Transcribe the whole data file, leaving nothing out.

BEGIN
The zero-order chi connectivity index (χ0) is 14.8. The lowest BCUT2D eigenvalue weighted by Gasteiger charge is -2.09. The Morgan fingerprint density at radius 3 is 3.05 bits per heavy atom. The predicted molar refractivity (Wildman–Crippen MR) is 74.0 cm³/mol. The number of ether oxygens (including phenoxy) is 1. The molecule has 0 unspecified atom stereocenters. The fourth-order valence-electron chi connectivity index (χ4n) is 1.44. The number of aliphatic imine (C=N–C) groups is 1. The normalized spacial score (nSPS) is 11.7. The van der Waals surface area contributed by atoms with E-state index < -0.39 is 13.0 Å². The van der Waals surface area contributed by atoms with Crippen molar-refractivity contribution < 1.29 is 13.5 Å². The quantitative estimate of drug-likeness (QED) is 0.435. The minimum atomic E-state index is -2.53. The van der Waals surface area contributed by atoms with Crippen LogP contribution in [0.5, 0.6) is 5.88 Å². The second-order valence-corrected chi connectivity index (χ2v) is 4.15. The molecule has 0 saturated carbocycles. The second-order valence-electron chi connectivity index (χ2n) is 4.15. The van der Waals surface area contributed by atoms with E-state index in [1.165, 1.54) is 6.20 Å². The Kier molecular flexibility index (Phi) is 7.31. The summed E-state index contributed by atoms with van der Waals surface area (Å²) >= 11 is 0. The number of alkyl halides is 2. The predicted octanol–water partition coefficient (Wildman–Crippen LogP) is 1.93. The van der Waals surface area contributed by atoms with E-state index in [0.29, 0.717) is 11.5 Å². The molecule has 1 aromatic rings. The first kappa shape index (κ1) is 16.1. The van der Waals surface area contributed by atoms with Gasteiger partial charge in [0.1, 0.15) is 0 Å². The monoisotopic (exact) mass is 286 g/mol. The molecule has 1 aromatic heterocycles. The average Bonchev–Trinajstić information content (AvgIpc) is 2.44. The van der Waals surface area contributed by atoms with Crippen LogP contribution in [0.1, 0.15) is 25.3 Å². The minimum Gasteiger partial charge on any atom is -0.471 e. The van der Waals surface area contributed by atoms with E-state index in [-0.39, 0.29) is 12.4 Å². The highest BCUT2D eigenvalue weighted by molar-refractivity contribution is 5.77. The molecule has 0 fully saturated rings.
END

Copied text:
The zero-order chi connectivity index (χ0) is 14.8. The lowest BCUT2D eigenvalue weighted by Gasteiger charge is -2.09. The Morgan fingerprint density at radius 3 is 3.05 bits per heavy atom. The predicted molar refractivity (Wildman–Crippen MR) is 74.0 cm³/mol. The number of ether oxygens (including phenoxy) is 1. The molecule has 0 unspecified atom stereocenters. The fourth-order valence-electron chi connectivity index (χ4n) is 1.44. The number of aliphatic imine (C=N–C) groups is 1. The normalized spacial score (nSPS) is 11.7. The van der Waals surface area contributed by atoms with E-state index < -0.39 is 13.0 Å². The van der Waals surface area contributed by atoms with Crippen molar-refractivity contribution < 1.29 is 13.5 Å². The quantitative estimate of drug-likeness (QED) is 0.435. The minimum atomic E-state index is -2.53. The van der Waals surface area contributed by atoms with Crippen LogP contribution in [0.5, 0.6) is 5.88 Å². The second-order valence-corrected chi connectivity index (χ2v) is 4.15. The molecule has 0 saturated carbocycles. The second-order valence-electron chi connectivity index (χ2n) is 4.15. The van der Waals surface area contributed by atoms with E-state index in [1.165, 1.54) is 6.20 Å². The Kier molecular flexibility index (Phi) is 7.31. The summed E-state index contributed by atoms with van der Waals surface area (Å²) >= 11 is 0. The number of alkyl halides is 2. The predicted octanol–water partition coefficient (Wildman–Crippen LogP) is 1.93. The van der Waals surface area contributed by atoms with E-state index in [0.29, 0.717) is 11.5 Å². The molecule has 1 aromatic rings. The first kappa shape index (κ1) is 16.1. The van der Waals surface area contributed by atoms with Gasteiger partial charge in [0.1, 0.15) is 0 Å². The monoisotopic (exact) mass is 286 g/mol. The molecule has 1 aromatic heterocycles. The average Bonchev–Trinajstić information content (AvgIpc) is 2.44. The van der Waals surface area contributed by atoms with Crippen LogP contribution in [0.1, 0.15) is 25.3 Å². The minimum Gasteiger partial charge on any atom is -0.471 e. The van der Waals surface area contributed by atoms with E-state index in [-0.39, 0.29) is 12.4 Å². The highest BCUT2D eigenvalue weighted by molar-refractivity contribution is 5.77. The molecule has 0 fully saturated rings.